Wednesday, November 30, 2016

Georgia: Great-grandmother screams for police to 'Shoot it! Shoot it!' after being attacked by her pit bull

GEORGIA -- Rhino the pit bull already had a reputation for attacking children the morning of Nov. 23, when the pit bull turned on his owner and mauled her 6-month-old great-grandson and another toddler boy at the Tara Arms apartments in Brunswick.

Police and firefighters described a scene of bloody carnage when they arrived at Rutha Mae Hunter’s address at 2525 Tara Lane Apartment 246 at 7:24 a.m. on Thanksgiving eve. But Rhino would not relent, withstanding taser shots and pepper spray and turning hostile toward the police and firefighters.

Hunter has owned Rhino since he was six weeks old, according to county records.

The dog stood over a bloodied Hunter, who was lying on the floor and “hysterically yelling, ‘shoot it, shoot it!’” according to the Brunswick police report. Finally, police officer Steven Kretschmar distracted Rhino just long enough for firefighter Richard Bue to quickly grab Hunter and pull her to safety outside the second floor apartment.

Two-year-old Camarion Spradley had been underneath Hunter, and she clung to the boy as Bue pulled them both to safety. Sometime earlier in the attack, a neighbor had managed to grab the baby, Amire Holmes, and remove him from the fray.

Both Amire and Holmes were taken immediately by ambulance to Southeast Georgia Health System’s Brunswick hospital, and later transferred to Memorial University Medical Center Hospital in Savannah.

Hunter was treated for bite wounds to her hands at the Brunswick hospital.

“For some reason this dog would not quit,” said Bue, a Brunswick firefighter since 2005. “This is by far the worst dog bite call I’ve been on. I’m just thankful that we were able to get all three out safely.”

Police closed the door on Rhino, who was lunging for Bue as he pulled Hunter and little Camarion out of the apartment.

“The dog attempted to follow … so I kicked the dog in the face as hard as I could,” Kretschmar wrote in his report. “The dog was knocked back into the apartment and I closed the door, to keep him from attacking anyone else.”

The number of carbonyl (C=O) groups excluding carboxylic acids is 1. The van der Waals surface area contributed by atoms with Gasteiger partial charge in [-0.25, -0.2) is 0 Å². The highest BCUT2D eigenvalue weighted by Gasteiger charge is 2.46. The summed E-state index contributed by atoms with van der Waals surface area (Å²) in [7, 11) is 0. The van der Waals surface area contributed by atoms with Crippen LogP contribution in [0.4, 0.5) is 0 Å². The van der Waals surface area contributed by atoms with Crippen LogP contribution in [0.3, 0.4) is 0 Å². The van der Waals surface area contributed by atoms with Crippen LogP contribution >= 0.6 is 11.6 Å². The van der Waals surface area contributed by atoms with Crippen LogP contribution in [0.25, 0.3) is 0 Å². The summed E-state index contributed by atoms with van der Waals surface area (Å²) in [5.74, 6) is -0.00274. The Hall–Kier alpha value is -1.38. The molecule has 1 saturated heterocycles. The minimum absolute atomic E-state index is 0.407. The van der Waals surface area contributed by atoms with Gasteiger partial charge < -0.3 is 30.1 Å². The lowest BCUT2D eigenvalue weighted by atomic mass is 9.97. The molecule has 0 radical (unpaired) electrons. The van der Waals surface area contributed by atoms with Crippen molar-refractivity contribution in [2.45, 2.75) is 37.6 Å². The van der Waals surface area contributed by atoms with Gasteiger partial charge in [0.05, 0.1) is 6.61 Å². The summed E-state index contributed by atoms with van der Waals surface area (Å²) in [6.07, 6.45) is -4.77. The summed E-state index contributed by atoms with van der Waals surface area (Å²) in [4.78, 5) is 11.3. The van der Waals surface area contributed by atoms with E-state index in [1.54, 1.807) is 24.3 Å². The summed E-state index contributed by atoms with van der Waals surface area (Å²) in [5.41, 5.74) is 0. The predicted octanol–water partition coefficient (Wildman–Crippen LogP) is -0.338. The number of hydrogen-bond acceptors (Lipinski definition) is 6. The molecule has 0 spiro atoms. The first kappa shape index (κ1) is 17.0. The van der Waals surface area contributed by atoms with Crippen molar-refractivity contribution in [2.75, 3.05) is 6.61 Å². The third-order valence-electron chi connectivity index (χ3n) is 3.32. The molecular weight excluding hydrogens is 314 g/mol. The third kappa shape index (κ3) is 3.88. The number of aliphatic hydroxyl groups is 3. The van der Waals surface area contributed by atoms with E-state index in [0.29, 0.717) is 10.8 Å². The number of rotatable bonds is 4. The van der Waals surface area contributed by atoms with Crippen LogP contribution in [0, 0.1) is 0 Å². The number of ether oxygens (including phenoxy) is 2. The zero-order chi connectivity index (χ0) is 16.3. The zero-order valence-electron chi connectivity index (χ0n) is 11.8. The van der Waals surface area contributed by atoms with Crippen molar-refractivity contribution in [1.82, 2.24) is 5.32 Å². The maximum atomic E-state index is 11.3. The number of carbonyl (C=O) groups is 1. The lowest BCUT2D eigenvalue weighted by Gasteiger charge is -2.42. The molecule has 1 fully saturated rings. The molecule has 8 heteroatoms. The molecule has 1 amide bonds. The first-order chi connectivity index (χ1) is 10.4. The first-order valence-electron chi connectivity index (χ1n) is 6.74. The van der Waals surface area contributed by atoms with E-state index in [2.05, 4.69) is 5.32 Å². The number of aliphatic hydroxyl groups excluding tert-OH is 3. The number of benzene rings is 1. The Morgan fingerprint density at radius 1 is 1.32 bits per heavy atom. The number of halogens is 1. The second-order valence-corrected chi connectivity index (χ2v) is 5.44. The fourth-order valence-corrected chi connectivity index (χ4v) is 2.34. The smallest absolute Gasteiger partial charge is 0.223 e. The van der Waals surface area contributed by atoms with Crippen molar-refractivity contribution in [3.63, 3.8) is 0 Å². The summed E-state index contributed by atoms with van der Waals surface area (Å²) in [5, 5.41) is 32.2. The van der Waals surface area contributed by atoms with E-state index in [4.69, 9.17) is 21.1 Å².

“I just grabbed her and made one big pull with everything I had,” Bue said. “Then I realized the kid was underneath her.”

Glynn County Animal Services officers were called to take Rhino. The dog presently is being held in quarantine as a vicious dog at the animal services complex off of U.S. Highway 17. He has been there before, according to county records. Rhino was quarantined there for 15 days after biting a child that trespassed onto property where the dog was staying, according to records. No complaints were filed on behalf of the victim and Hunter reclaimed him after the 15-day quarantine period.

Animal services issued Hunter a notice Tuesday and she has 15 days to request a vicious dog hearing with the animal control board, should she wish to reclaim him this time.

Rhino had been staying with a son of Hunter’s and this was the first time the dog had been at her apartment, she later told police. Amire is the son of Hunter’s granddaughter, Semetrius Leshay Holmes; Camarion is the son of Ciara Lanise Spradley, a friend of Holmes’, the report said.

“Ms. Hunter stated the dog … has been aggressive before, but never to her,” the report said.

The call came in as a dog bite, and did not indicate how many people were involved. However, Bue suspected it was anything but a routine call enroute, when dispatchers reported that the dog continued to attack.

“I saw numerous bloody items (shoes, a purse, bags) scattered in the hallway,” officer Kretschmar reported upon arrival.

Kretschmar shot the dog once in the chest with a taser, but may not have hit with both wires. He also sprayed pepper spray on it, to little effect, the report said. A second taser shot distracted Rhino briefly.

“Bue dragged the female out of the threshold and into the hallway,” Kretschmar wrote.

Amire suffered lacerations to his face and eye and has since been released from the hospital.

Camarion was mauled extensively, undergoing plastic surgery for “numerous bites and lacerations to his face.” He received staples to close gashes in his head. He was released from the hospital Monday.

On Tuesday afternoon, Camarion appeared quiet but on the mend as he nestled in the arms of his great-grandmother, Johnnie Mae Williams.

“He’s got a ways to go, but thank God he’s OK,” Williams said.

(Golden Isles News - Nov 30, 2016)